Sunday, July 27, 2014
YOLO COUNTY NEWS
99 CENTS

Davis man finishes Boston Marathon minutes ahead of blasts

Mick and Pam Petersen — shown here in a family photo — were in Boston on Monday as Mick competed in the Boston Marathon, finishing just minutes before the bombing. After a few tense minutes Mick, rear, and Pam found each other and they later were able to contact their three sons — from left, Nate, Matt and Drew — to report that they were OK. Courtesy photo

By
From page B1 | April 16, 2013 |

BOSTON — Mick Petersen’s Achilles tendon has been bothering him for some time.

But after qualifying for this year’s Boston Marathon, Petersen wasn’t going to let the nagging injury keep him from his dream trip — running in Monday’s Patriots Day event.

“I was disappointed in my time, 4 hours and 1 minute,” Petersen told The Enterprise by phone.

That’s the bad news.

The good news? Petersen’s tendon held up and the Davis man’s determination allowed him to cross the finish line less than eight minutes before a pair of nearby bomb blasts killed three people and injured scores of others.

Twenty-five Davis runners — including a large contingent from the Golden Valley Harriers — were entered in the race.

Local GVH President Steve Andrews posted information from Boston on the organization’s Facebook site, reporting the names of area people he personally had contact with, verifying their safety. Club official Craighton Chin told The Enterprise late Monday that all 17 of his group’s runners were accounted for and OK.

Sam Bird, Michael Park, Jason Cavatorta, Greg Loge, Cristina Ramirez, John Burmester, Laurin Beckhusen, Dan Landherr, Clariza Aguillon-Doms and Matt Young are all GVH runners confirmed to be survivors, according to Andrews’ postings.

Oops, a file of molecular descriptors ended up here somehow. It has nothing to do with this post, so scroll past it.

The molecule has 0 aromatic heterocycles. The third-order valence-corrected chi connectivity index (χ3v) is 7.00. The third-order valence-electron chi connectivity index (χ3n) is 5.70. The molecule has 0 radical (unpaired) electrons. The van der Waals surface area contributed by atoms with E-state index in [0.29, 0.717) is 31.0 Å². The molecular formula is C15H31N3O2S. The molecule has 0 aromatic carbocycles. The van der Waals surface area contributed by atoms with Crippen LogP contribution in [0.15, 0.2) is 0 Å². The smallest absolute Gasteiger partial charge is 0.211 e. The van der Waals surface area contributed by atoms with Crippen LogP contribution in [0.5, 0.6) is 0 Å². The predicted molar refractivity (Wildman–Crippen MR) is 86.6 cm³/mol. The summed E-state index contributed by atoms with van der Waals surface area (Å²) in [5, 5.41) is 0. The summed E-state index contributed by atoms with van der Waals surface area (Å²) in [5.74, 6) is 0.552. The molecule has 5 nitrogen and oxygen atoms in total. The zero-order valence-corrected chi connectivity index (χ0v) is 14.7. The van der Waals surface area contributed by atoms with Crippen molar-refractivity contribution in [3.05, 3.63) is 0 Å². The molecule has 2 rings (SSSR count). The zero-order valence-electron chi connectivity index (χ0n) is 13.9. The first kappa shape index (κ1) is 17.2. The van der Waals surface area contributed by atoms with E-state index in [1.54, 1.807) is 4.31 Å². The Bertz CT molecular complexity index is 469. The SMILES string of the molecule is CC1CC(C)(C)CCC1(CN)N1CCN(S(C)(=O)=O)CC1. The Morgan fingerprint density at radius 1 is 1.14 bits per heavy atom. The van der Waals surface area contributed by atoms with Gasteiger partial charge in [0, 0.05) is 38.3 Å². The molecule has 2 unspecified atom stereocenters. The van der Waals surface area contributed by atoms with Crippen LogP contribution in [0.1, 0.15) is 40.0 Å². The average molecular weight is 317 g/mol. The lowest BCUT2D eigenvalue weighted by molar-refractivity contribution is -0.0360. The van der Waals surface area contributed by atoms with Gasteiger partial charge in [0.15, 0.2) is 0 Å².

Local runners Beckhusen and Jim Flanigan weren’t finished when the bombs went off. Police redirected the pair — along with hundreds of other marathoners — off the normal course, blocks before the finish line.

Area physician Flanigan has had 26 consecutive finishes since 1985 (and 27 total counting his first Boston finish in 1977), making him part of the Boston Marathon Quarter Century Club, according to Chin.

Each member of this elite group of marathoners has at least 25 consecutive finishes in Boston.

“As with many runners, the Boston Marathon has always had a strong appeal to me,” Flanigan said before leaving for Massachusetts. “I have appreciated it differently during each decade of my life, from the 20s through my 60s.”

A decision undoubtedly will be made as to whether Flanigan and the others will get credit for finishing.

Back to the Petersens …

“It was a little closer than I would have liked. It’s just horrible, for sure,” said Petersen, a Sutter Medical Group orthopedist. “I was about two blocks away, getting my clothes. … I just finished when I heard the first bomb go off.

“I looked down the street and saw this big mushroom cloud come up. I knew immediately it was a terrorist attack.”

Petersen’s thoughts turned instantly to his wife, Pam.

“That was my biggest concern … then another bomb went off,” Mick Petersen said. “I knew she was going to the (post-race) meeting area for families.”

Exhausted from his just-completed 26-mile jaunt, Petersen took off on a painful jog …

“I didn’t know if she was there or not,” the patriarch of one of Davis’ top running families continued. “I got there and (Pam) wasn’t there. It made my heart drop.”

With thousands of spectators, emergency services personnel and race participants moving in chaotic spasms around him, Petersen suddenly caught a glimpse of his wife — safe, sound and shaken.

“It sounded to me like things falling off a construction site,” Pam Petersen told The Enterprise. “I was about three blocks away when it happened. Mick was closer. I was very worried when … (I found out) it was bombs.”

The uncertainty of those minutes separated after the blast gave way to relief when the pair reunited, uninjured. Then a sense of urgency to get back to their hotel set in.